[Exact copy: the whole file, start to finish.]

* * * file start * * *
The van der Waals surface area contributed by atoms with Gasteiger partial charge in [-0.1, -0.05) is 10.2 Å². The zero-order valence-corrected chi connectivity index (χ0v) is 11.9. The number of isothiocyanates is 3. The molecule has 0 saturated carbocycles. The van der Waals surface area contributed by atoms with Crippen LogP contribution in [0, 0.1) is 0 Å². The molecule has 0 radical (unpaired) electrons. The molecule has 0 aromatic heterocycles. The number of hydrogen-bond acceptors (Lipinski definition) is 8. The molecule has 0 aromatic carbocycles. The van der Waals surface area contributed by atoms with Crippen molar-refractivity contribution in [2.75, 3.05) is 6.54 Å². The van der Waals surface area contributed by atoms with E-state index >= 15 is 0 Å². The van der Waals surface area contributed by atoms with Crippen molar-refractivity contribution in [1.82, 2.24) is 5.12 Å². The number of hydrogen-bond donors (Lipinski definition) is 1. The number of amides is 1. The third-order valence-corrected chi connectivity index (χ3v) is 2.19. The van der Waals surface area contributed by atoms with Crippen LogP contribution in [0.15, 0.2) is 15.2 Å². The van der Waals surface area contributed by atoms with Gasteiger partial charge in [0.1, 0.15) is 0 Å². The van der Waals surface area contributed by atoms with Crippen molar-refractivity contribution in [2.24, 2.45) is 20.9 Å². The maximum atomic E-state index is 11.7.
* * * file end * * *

The van der Waals surface area contributed by atoms with Gasteiger partial charge in [-0.1, -0.05) is 10.2 Å². The zero-order valence-corrected chi connectivity index (χ0v) is 11.9. The number of isothiocyanates is 3. The molecule has 0 saturated carbocycles. The van der Waals surface area contributed by atoms with Crippen LogP contribution in [0, 0.1) is 0 Å². The molecule has 0 radical (unpaired) electrons. The molecule has 0 aromatic heterocycles. The number of hydrogen-bond acceptors (Lipinski definition) is 8. The molecule has 0 aromatic carbocycles. The van der Waals surface area contributed by atoms with Crippen molar-refractivity contribution in [2.75, 3.05) is 6.54 Å². The van der Waals surface area contributed by atoms with E-state index >= 15 is 0 Å². The van der Waals surface area contributed by atoms with Crippen molar-refractivity contribution in [1.82, 2.24) is 5.12 Å². The number of hydrogen-bond donors (Lipinski definition) is 1. The number of amides is 1. The third-order valence-corrected chi connectivity index (χ3v) is 2.19. The van der Waals surface area contributed by atoms with Crippen LogP contribution in [0.15, 0.2) is 15.2 Å². The van der Waals surface area contributed by atoms with Gasteiger partial charge in [0.1, 0.15) is 0 Å². The van der Waals surface area contributed by atoms with Crippen molar-refractivity contribution in [2.24, 2.45) is 20.9 Å². The maximum atomic E-state index is 11.7.